School board chairman: County must spare schools
by Staff Writer
by Tori Hamby
The Charlotte-Mecklenburg Schools Board of Education signaled its intention to request an extra $55 million in funding from Mecklenburg County, which would save hundreds of teaching positions and keep hundreds of students enrolled in preschool programs.
At the board’s meeting Tuesday, April 26, Chairman Eric Davis spoke to the need to protect the final five items listed on Superintendent Peter Gorman’s list of potential budget cuts, which include:
• Many of the district’s 80 Bright Beginnings pre-kindergarten classes.
• 486 teacher positions.
• 400 teacher assistants and 164 support positions (one at each school).
• Extra staff for schools with a high percentage of needy students. School officials refer to this “weighted-student” staffing and determine that support based on the percentage of students receiving free or discounted lunches.
• Preserving current class sizes in the fourth through 12th grades.
“We stretched our system to full capacity. We can go no further without harm,” Davis told the board. Gorman’s proposed budget only asks the county for an extra $10 million, due to enrollment and cost increases. Gorman’s budget is based upon an assumed $100 million funding cut from local, state and federal sources and trims about 1,500 jobs, including 600 teacher positions.
Davis said his plan would dramatically reduce the cuts needed.
More than 15 parents and community members spoke at the beginning of the meeting, during a public hearing about the budget, and said they’re willing to pay higher taxes if the additional money goes to the school system. Many said they would encourage county commissioners to take advantage of this year’s property revaluation.
Unless county commissioners lower the current tax rate, the majority of property owners will pay higher tax bills because the assessed value of their property has increased in the past eight years, the last time the county revalued property. On Tuesday night, speakers suggested commissioners designate those extra tax dollars for the schools.
Jessica Schorr Saxe, a Charlotte family physician, spoke about the importance of pre-kindergarten programs to a child’s mental development.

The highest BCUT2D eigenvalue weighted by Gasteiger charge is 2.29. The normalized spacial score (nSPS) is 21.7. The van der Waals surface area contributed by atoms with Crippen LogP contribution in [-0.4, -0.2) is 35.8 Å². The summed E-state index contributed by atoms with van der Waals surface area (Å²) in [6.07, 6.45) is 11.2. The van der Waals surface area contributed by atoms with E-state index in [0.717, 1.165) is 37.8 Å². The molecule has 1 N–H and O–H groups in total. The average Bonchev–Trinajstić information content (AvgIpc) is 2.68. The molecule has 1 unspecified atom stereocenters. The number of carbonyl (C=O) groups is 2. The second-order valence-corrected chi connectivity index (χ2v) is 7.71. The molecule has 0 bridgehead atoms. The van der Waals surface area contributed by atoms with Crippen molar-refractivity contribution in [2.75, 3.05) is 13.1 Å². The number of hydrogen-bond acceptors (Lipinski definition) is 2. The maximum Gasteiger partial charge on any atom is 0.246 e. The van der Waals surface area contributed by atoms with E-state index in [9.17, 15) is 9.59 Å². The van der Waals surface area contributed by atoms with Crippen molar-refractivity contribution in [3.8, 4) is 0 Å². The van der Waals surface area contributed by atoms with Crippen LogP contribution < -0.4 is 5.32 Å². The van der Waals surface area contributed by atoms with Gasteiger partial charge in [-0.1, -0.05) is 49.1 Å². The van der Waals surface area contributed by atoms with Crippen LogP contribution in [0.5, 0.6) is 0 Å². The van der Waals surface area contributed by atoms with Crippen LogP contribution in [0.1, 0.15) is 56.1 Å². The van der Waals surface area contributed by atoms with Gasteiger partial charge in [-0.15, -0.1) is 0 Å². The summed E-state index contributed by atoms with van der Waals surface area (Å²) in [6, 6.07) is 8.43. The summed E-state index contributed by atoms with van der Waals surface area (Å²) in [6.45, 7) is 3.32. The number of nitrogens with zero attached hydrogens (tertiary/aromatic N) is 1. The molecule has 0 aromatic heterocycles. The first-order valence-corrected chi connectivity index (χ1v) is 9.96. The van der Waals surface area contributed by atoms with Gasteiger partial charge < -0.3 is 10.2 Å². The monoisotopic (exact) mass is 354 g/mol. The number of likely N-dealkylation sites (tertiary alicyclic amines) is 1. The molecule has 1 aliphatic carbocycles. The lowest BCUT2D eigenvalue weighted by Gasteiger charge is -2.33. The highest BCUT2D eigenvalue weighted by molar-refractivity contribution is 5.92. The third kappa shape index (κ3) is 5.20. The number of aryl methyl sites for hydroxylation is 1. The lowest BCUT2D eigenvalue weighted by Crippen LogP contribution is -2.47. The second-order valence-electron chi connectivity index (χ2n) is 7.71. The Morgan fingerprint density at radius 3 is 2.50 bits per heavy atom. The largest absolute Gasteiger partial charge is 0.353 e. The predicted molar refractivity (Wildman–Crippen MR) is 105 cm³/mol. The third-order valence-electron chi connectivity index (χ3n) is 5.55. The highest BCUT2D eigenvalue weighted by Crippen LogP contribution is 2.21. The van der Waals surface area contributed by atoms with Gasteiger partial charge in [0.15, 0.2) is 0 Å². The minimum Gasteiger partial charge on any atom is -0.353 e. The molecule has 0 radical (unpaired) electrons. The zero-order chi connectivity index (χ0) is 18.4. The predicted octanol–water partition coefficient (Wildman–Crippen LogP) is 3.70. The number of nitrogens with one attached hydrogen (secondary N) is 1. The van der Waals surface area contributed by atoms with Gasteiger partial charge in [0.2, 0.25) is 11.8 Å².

“Skip ahead 15 years. Where do we see these children?” Schorr Saxe said, referring to children who may not graduate from high school due to delayed childhood development.
“These are critical times in development when certain skills can be acquired.”
Pam Grundy, a parent and leader of MecklenburgACTS, a grassroots coalition of Charlotte-Mecklenburg parents and teachers, also asked Gorman to “pause the rush” to use student standardized test scores to determine teacher pay, especially during a time in which budget shortfalls could result in teacher reductions.
“If our concerns about this testing continue to be met with a brick wall, this support will erode,” Grundy said.
Board member Kay McGarry said she opposes Davis’ plan, saying that the district has not looked into all possible ways to do more with less money, including renegotiating vendor contracts and merging bus routes.
North Mecklenburg board representative Rhonda Lennon indicated she does not want to reduce support staff, eliminate more teaching assistants or increase class sizes. But she wants the school board to consider:
• Reducing the $8,000 the system spends per pupil for Bright Beginnings.
• Finding a better way to calculate extra staffing for schools with needs. She doesn’t believe the school lunch program is a good measure.
Lennon also told board members she was speaking for the “silent majority” who want the school district to rein in spending.
“I was elected to the board as a fiscal conservative, and I will vote on the budget as a fiscal conservative,” she said.
Tim Morgan, who represents the Ballantyne area, responded to Lennon. Although his district is demographically similar to north Mecklenburg, Morgan said he supports Davis’ plan because preserving current Bright Beginnings and extra staffing for needy schools is crucial to students in poorer neighborhoods.
“Those are the cuts that, if they go through, will negatively affect student achievement,” Morgan said.
Davis said the board, which voted to cancel a budget session scheduled for Wednesday, April 27, would decide how much to ask from the county by May 10.